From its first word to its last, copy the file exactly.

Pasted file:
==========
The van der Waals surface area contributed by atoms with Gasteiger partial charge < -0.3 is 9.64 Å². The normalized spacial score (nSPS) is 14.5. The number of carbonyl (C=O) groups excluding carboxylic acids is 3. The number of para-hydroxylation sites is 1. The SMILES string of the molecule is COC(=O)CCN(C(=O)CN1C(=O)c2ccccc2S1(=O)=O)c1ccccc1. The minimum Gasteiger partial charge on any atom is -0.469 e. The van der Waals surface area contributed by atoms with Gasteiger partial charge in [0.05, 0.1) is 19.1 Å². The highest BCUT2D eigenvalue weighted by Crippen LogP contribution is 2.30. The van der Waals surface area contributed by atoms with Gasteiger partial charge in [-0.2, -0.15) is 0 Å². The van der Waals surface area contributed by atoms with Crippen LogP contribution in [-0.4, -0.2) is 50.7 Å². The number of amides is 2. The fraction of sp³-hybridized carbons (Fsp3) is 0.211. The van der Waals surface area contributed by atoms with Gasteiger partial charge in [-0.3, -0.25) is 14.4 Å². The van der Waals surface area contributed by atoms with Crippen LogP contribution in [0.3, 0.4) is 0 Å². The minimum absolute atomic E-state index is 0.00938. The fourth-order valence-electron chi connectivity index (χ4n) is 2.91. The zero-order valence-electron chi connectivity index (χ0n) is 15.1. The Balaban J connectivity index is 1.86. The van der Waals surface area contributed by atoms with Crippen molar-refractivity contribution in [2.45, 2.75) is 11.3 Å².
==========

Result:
The van der Waals surface area contributed by atoms with Gasteiger partial charge < -0.3 is 9.64 Å². The normalized spacial score (nSPS) is 14.5. The number of carbonyl (C=O) groups excluding carboxylic acids is 3. The number of para-hydroxylation sites is 1. The SMILES string of the molecule is COC(=O)CCN(C(=O)CN1C(=O)c2ccccc2S1(=O)=O)c1ccccc1. The minimum Gasteiger partial charge on any atom is -0.469 e. The van der Waals surface area contributed by atoms with Gasteiger partial charge in [0.05, 0.1) is 19.1 Å². The highest BCUT2D eigenvalue weighted by Crippen LogP contribution is 2.30. The van der Waals surface area contributed by atoms with Gasteiger partial charge in [-0.2, -0.15) is 0 Å². The van der Waals surface area contributed by atoms with Crippen LogP contribution in [-0.4, -0.2) is 50.7 Å². The number of amides is 2. The fraction of sp³-hybridized carbons (Fsp3) is 0.211. The van der Waals surface area contributed by atoms with Gasteiger partial charge in [-0.3, -0.25) is 14.4 Å². The van der Waals surface area contributed by atoms with Crippen LogP contribution in [0.3, 0.4) is 0 Å². The minimum absolute atomic E-state index is 0.00938. The fourth-order valence-electron chi connectivity index (χ4n) is 2.91. The zero-order valence-electron chi connectivity index (χ0n) is 15.1. The Balaban J connectivity index is 1.86. The van der Waals surface area contributed by atoms with Crippen molar-refractivity contribution in [2.45, 2.75) is 11.3 Å².